Magdala's Virtual Pilgrimage Amidst Holy Land Conflicts

Magdala's Virtual Pilgrimage Amidst Holy Land Conflicts

Migdal, Israel - Amidst the ongoing conflict in the Holy Land, the Magdala Tourist Center, nestled in the historic town of Magdala along the picturesque shores of the Sea of Galilee, has devised an innovative solution for pilgrims unable to physically visit during this Advent and Christmas season.

Dubbed the "Star of Wonder Advent Pilgrimage of Peace," the virtual pilgrimage is set to commence on Sunday, Dec. 3, and will extend throughout the Advent season. Each Sunday, a video will be unveiled featuring a holy site, discussing its biblical significance, and incorporating daily reflections.

Basilica of the Nativity

The virtual pilgrimage will encompass sacred locations such as Magdala, the hometown of Mary Magdalene; Nazareth; Ein Karem, associated with the Visitation and birth of John the Baptist; Bat Sahour; and Bethlehem, the birthplace of Jesus. Kathleen Nichols, the director of Magdala’s English media team overseeing both in-person and virtual pilgrimages, explained in an interview with CNA that the virtual pilgrimage was “inspired by the conflict here in the Holy Land.”

Nichols and her team ventured into the Palestinian Territories to film at now-vacant sites linked to Christ’s birth. Their aspiration is for virtual pilgrims worldwide to infuse these places with prayers for peace.

“People cannot come in person, and everyone wants to help by praying for peace,” she said. “And so I wanted to fill the holy sites with peace.”

“We hope people can fill the holy sites, especially the site of the birthplace of the Prince of Peace, with prayer for peace,” she added. The Magdala Tourist Center, established in 2009, comprises an archaeological park, guest house, and worship center. During construction, workers unearthed a first-century synagogue, including the significant Magdala Stone, considered a groundbreaking archaeological discovery.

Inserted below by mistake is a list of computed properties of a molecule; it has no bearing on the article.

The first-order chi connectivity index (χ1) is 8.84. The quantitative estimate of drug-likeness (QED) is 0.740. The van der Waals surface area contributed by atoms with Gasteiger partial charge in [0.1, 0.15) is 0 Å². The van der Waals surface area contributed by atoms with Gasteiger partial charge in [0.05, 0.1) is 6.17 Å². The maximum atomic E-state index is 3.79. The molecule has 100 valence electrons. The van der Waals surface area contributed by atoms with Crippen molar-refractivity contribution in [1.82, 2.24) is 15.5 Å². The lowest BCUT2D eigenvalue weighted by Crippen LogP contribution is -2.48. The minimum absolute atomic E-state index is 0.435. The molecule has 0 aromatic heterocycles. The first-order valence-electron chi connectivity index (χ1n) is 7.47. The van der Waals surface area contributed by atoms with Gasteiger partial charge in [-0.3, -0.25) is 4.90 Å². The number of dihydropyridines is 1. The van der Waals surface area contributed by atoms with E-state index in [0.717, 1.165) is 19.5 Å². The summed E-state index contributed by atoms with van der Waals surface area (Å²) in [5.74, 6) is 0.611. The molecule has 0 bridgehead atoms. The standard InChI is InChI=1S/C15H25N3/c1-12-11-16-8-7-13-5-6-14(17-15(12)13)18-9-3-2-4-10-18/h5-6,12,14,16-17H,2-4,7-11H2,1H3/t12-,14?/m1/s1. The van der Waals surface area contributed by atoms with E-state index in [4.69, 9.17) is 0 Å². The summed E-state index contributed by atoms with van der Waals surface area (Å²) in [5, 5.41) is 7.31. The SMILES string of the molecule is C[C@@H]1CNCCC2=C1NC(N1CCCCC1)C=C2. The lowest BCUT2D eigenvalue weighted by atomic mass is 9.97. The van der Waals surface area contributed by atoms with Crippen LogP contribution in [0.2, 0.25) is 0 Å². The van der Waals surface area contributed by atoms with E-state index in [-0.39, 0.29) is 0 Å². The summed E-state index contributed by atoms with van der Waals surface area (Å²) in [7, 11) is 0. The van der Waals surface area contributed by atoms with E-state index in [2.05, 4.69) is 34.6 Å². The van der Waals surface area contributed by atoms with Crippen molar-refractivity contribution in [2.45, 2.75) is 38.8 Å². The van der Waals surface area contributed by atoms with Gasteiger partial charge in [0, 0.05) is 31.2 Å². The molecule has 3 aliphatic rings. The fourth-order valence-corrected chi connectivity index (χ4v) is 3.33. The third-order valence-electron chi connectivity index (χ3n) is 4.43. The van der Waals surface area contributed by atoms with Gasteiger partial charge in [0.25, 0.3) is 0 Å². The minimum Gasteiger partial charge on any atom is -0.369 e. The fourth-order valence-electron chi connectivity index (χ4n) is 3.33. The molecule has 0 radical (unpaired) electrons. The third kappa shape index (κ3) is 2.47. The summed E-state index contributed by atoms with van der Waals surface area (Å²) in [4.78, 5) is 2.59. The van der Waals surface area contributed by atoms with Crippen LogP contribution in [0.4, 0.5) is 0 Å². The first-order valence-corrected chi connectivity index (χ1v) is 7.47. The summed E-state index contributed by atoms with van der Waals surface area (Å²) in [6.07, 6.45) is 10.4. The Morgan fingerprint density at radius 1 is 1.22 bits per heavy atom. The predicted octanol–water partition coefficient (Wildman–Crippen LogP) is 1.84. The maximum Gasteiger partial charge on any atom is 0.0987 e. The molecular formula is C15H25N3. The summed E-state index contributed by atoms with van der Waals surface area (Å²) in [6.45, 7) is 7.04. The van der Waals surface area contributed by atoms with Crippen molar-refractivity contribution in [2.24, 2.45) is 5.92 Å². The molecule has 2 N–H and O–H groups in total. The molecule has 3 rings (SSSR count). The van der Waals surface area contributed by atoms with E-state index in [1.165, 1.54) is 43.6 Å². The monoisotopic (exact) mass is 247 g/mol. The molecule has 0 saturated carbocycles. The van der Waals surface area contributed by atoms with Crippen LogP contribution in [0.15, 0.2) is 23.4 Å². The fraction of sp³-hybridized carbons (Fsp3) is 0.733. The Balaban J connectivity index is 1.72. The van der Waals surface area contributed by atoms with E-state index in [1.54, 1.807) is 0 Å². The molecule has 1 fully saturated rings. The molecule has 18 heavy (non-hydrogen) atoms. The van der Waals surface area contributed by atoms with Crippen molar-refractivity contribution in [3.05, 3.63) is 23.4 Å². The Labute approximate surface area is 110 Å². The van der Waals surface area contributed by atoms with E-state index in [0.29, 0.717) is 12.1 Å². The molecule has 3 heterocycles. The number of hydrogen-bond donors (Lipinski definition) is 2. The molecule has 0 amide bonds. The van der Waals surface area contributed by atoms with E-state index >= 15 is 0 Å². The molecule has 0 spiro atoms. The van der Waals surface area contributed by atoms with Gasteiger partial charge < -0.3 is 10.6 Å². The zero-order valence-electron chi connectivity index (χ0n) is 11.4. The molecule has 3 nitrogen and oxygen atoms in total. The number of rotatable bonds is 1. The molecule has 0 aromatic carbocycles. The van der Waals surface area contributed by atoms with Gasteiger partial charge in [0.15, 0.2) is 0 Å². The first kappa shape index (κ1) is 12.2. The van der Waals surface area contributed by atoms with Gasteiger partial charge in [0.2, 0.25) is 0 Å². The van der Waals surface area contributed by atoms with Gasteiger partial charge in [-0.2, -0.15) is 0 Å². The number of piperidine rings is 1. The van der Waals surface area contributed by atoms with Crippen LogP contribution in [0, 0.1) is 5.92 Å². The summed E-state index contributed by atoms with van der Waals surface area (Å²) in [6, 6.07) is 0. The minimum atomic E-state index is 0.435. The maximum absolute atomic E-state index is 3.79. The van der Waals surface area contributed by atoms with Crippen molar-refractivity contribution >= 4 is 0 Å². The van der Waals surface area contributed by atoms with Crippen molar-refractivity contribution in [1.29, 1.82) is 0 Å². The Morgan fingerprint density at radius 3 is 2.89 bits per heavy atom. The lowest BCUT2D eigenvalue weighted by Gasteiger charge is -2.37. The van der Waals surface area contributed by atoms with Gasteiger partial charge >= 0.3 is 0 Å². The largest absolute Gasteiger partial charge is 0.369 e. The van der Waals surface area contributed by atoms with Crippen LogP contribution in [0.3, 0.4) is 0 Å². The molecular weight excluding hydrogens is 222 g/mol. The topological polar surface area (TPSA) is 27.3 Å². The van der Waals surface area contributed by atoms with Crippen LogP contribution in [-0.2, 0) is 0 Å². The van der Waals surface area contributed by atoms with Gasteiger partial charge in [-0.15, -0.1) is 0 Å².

Basilica of the Annunciation

The site also features structures identified as mansions of affluent Magdala merchants, a marketplace, and four “mikvaot” (ritual baths). Additionally, the Duc In Altum, named after Luke 5:4 where Jesus instructs Simon Peter to “launch into the deep” or “put out into deep water,” serves as a place of prayer and worship for Christians of all denominations.

Grotto of the Annunciation in Nazareth (Grotto of Mary's "neighbors")

As pilgrims cancel their planned visits to the Holy Land due to the conflict, Nichols anticipates that the virtual pilgrimage will enable participants to “fully understand what true peace is by encountering the Prince of Peace” and hopes that they "will be encouraged to return soon to the Holy Land once the conflict is resolved."

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